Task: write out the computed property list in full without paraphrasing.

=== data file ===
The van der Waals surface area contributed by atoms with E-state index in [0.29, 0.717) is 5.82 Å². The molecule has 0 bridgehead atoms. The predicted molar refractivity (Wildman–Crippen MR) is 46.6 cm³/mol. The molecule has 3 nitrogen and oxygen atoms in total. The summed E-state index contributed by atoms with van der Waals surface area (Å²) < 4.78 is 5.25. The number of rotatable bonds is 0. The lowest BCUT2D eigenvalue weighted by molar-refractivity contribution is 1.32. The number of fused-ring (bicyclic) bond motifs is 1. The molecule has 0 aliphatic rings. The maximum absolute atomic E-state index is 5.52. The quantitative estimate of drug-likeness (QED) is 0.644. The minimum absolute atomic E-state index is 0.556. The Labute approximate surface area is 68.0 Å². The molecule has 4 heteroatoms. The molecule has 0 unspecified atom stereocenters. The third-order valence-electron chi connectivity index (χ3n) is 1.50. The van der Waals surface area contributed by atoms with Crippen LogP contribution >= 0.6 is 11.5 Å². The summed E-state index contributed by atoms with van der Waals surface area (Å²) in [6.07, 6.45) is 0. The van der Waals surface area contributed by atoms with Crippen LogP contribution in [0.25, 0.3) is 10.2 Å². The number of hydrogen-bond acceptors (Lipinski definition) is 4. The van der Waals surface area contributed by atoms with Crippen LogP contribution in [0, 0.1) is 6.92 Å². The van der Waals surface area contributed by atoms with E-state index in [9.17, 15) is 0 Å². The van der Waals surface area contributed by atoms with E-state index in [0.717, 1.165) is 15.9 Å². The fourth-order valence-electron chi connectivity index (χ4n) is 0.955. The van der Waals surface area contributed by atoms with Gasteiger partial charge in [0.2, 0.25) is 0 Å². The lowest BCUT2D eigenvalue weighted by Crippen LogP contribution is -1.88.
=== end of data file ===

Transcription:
The van der Waals surface area contributed by atoms with E-state index in [0.29, 0.717) is 5.82 Å². The molecule has 0 bridgehead atoms. The predicted molar refractivity (Wildman–Crippen MR) is 46.6 cm³/mol. The molecule has 3 nitrogen and oxygen atoms in total. The summed E-state index contributed by atoms with van der Waals surface area (Å²) < 4.78 is 5.25. The number of rotatable bonds is 0. The lowest BCUT2D eigenvalue weighted by molar-refractivity contribution is 1.32. The number of fused-ring (bicyclic) bond motifs is 1. The molecule has 0 aliphatic rings. The maximum absolute atomic E-state index is 5.52. The quantitative estimate of drug-likeness (QED) is 0.644. The minimum absolute atomic E-state index is 0.556. The Labute approximate surface area is 68.0 Å². The molecule has 4 heteroatoms. The molecule has 0 unspecified atom stereocenters. The third-order valence-electron chi connectivity index (χ3n) is 1.50. The van der Waals surface area contributed by atoms with Crippen LogP contribution >= 0.6 is 11.5 Å². The summed E-state index contributed by atoms with van der Waals surface area (Å²) in [6.07, 6.45) is 0. The van der Waals surface area contributed by atoms with Crippen LogP contribution in [0.25, 0.3) is 10.2 Å². The number of hydrogen-bond acceptors (Lipinski definition) is 4. The van der Waals surface area contributed by atoms with Crippen LogP contribution in [0, 0.1) is 6.92 Å². The van der Waals surface area contributed by atoms with E-state index in [9.17, 15) is 0 Å². The van der Waals surface area contributed by atoms with E-state index in [0.717, 1.165) is 15.9 Å². The fourth-order valence-electron chi connectivity index (χ4n) is 0.955. The van der Waals surface area contributed by atoms with Gasteiger partial charge in [0.2, 0.25) is 0 Å². The lowest BCUT2D eigenvalue weighted by Crippen LogP contribution is -1.88.